Don’t get shut out — RSVP today for the upcoming March 28 Crucial Conversation luncheon with state Budget Director Charles Perusse and Senior Advisor to the Governor, Ken Eudy — click here to learn more!
Southside Ashpole Elementary School in Robeson County looks like most elementary schools in rural North Carolina.
The 1950s-era school building — located along North Martin Luther King Jr. Blvd., in Rowland — is showing its age, but is well-kept.
During a reporter’s visit in February, students, dressed in the school uniform of polo shirts and khakis, are quiet and orderly as they line up to change classes or go to lunch.[Read more…]
** Bonus read: Senate bill would put brakes on charter school expansion
A “detainer” from U.S. Immigration and Customs Enforcement (ICE) is a request for local law enforcement to hold individuals they believe are not lawful citizens in jail or prison for up to 48 hours until the federal agency can take custody and begin deportation proceedings.
Detainers are not judicial orders signed by any court official, and they are not arrest warrants that require any kind of finding of probable cause. The individuals targeted by detainer requests are typically otherwise eligible for release from jail or prison.
Some law enforcement entities honor ICE detainer requests, but, recently, some sheriffs across North Carolina have decided to end voluntary cooperation with the federal agency – in fact, they were elected on that platform, often over their more conservative counterparts. [Read more…]
When Cecil Staton announced his resignation as chancellor of East Carolina University this week, it had an air of inevitability, but not because of Staton’s performance since his hiring in 2016.
While the UNC System will not release the results of his last “360 job review,” two members of the UNC Board of Governors confirmed to Policy Watch it was a positive one. The members spoke on the condition that their identities remain confidential because they were discussing personnel information the system deems privileged.
(Staton has asked the system to release the review, but it has thus far declined to do so.) [Read more…]
Something is changing the genetic code in the cells of young girls in Iredell County.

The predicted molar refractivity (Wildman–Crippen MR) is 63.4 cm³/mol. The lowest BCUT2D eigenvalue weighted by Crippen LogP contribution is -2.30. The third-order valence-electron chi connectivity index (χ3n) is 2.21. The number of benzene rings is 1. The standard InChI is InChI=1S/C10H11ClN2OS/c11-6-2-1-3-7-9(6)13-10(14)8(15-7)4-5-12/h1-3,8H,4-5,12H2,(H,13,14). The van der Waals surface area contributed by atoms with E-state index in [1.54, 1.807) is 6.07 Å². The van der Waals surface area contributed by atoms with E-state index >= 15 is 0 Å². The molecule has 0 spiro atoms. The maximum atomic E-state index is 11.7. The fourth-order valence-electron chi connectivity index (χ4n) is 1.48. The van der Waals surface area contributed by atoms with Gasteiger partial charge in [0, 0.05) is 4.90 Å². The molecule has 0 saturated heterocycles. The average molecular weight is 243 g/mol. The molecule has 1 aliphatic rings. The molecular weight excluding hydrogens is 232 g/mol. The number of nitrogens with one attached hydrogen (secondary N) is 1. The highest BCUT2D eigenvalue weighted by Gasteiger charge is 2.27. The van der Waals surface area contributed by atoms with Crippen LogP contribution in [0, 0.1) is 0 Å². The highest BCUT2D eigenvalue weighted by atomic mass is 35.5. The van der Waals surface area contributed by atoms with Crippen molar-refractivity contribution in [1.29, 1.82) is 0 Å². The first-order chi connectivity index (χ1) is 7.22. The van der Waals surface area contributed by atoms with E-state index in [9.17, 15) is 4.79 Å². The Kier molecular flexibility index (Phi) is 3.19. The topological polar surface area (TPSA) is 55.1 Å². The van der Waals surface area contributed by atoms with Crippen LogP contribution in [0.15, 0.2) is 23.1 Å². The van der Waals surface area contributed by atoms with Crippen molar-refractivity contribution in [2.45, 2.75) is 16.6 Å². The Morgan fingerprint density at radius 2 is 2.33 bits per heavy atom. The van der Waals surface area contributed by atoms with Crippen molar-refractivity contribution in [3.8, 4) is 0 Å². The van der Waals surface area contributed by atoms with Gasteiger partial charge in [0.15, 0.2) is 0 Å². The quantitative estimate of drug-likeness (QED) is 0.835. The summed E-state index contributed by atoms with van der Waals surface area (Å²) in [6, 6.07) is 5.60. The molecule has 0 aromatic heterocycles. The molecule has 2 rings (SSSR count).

Duke University scientists last night released preliminary findings of 18 months’ of study into potential causes of papillary thyroid cancer among teen girls, some as young as 13, in the ZIP codes of 28115 and 28117. Those areas include neighborhoods on or near Lake Norman.
Heather Stapleton and Kate Hoffman emphasized that more study is needed, but that radon gas in indoor air, which is naturally occurring, and radioactivity in soil, which could be the result of coal ash, deserve further scrutiny. Three homes in their study where people had been recently diagnosed with thyroid cancer also had significantly elevated levels of compounds used in flame retardants. [Read more…]
5. Change comes again to the UNC system, but not to the Board of Governors
Everyone’s taking a powder in the UNC system these days.
Everyone, it seems, but the powerful individuals on the UNC Board of Governors, an onerously large pack of political hell-raisers and right-wingers who’ve sullied the “crown jewel,” North Carolina’s decorated and bedeviled university system.
Whatever you think of Cecil Staton, an ex-Georgia lawmaker turned ECU chancellor whose tortured political history threatened to overshadow his academic pedigree, his departure this week is a disaster, an unofficial sacking that smells malodorously like some kind of coup. [Read more…]
A new and promising push to raise North Carolina’s minimum wage gets underway today. Lawmakers and advocates will convene a press conference at the General Assembly this morning to announce the introduction of House Bill 366 – a proposal to raise the state’s minimum wage to $15 per hour over the next five years and index it to inflation thereafter. A Senate companion bill will be introduced shortly.
In a rational policy environment, such a move would be widely accepted as a long overdue “no brainer” – the kind of step that any healthy society would implement as a matter of course to keep its economy strong and balanced. The data in support of such a change are compelling and plentiful.
Among the findings in a new report from the North Carolina Justice Center’s Workers’ Rights Project…[Read more…]
** Bonus read: Report: Why raising the minimum wage is good for everyone